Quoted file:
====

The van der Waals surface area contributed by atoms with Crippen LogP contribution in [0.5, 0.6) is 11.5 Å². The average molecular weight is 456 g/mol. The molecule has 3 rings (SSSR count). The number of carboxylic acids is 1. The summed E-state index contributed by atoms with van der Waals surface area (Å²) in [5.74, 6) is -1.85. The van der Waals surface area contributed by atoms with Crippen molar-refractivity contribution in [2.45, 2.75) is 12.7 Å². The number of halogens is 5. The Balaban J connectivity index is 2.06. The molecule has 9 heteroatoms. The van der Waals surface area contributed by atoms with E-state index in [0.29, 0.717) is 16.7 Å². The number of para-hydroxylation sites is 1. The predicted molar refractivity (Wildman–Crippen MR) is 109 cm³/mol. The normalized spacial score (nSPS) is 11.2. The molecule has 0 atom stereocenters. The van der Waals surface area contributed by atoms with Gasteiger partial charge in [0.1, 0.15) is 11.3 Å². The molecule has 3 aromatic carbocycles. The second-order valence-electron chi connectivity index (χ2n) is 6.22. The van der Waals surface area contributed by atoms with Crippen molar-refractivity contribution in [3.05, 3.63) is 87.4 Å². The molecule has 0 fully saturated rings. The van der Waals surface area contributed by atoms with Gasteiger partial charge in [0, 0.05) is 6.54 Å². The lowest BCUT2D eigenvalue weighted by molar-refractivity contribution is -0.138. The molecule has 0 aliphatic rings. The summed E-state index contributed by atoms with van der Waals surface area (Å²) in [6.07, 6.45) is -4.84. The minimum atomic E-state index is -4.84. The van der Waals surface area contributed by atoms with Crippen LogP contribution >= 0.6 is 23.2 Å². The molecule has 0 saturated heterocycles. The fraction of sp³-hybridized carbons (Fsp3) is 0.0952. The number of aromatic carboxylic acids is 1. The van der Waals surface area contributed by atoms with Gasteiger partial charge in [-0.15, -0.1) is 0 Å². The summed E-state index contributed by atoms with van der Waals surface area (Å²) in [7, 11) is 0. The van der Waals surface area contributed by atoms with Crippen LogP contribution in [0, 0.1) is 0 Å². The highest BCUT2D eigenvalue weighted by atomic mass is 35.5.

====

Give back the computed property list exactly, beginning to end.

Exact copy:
The van der Waals surface area contributed by atoms with Crippen LogP contribution in [0.5, 0.6) is 11.5 Å². The average molecular weight is 456 g/mol. The molecule has 3 rings (SSSR count). The number of carboxylic acids is 1. The summed E-state index contributed by atoms with van der Waals surface area (Å²) in [5.74, 6) is -1.85. The van der Waals surface area contributed by atoms with Crippen molar-refractivity contribution in [2.45, 2.75) is 12.7 Å². The number of halogens is 5. The Balaban J connectivity index is 2.06. The molecule has 9 heteroatoms. The van der Waals surface area contributed by atoms with E-state index in [0.29, 0.717) is 16.7 Å². The number of para-hydroxylation sites is 1. The predicted molar refractivity (Wildman–Crippen MR) is 109 cm³/mol. The normalized spacial score (nSPS) is 11.2. The molecule has 0 atom stereocenters. The van der Waals surface area contributed by atoms with Gasteiger partial charge in [0.1, 0.15) is 11.3 Å². The molecule has 3 aromatic carbocycles. The second-order valence-electron chi connectivity index (χ2n) is 6.22. The van der Waals surface area contributed by atoms with Crippen molar-refractivity contribution in [3.05, 3.63) is 87.4 Å². The molecule has 0 fully saturated rings. The van der Waals surface area contributed by atoms with Gasteiger partial charge in [0, 0.05) is 6.54 Å². The lowest BCUT2D eigenvalue weighted by molar-refractivity contribution is -0.138. The molecule has 0 aliphatic rings. The summed E-state index contributed by atoms with van der Waals surface area (Å²) in [6.07, 6.45) is -4.84. The minimum atomic E-state index is -4.84. The van der Waals surface area contributed by atoms with Crippen LogP contribution >= 0.6 is 23.2 Å². The molecule has 0 saturated heterocycles. The fraction of sp³-hybridized carbons (Fsp3) is 0.0952. The number of aromatic carboxylic acids is 1. The van der Waals surface area contributed by atoms with Gasteiger partial charge in [-0.15, -0.1) is 0 Å². The summed E-state index contributed by atoms with van der Waals surface area (Å²) in [7, 11) is 0. The van der Waals surface area contributed by atoms with Crippen LogP contribution in [0, 0.1) is 0 Å². The highest BCUT2D eigenvalue weighted by atomic mass is 35.5.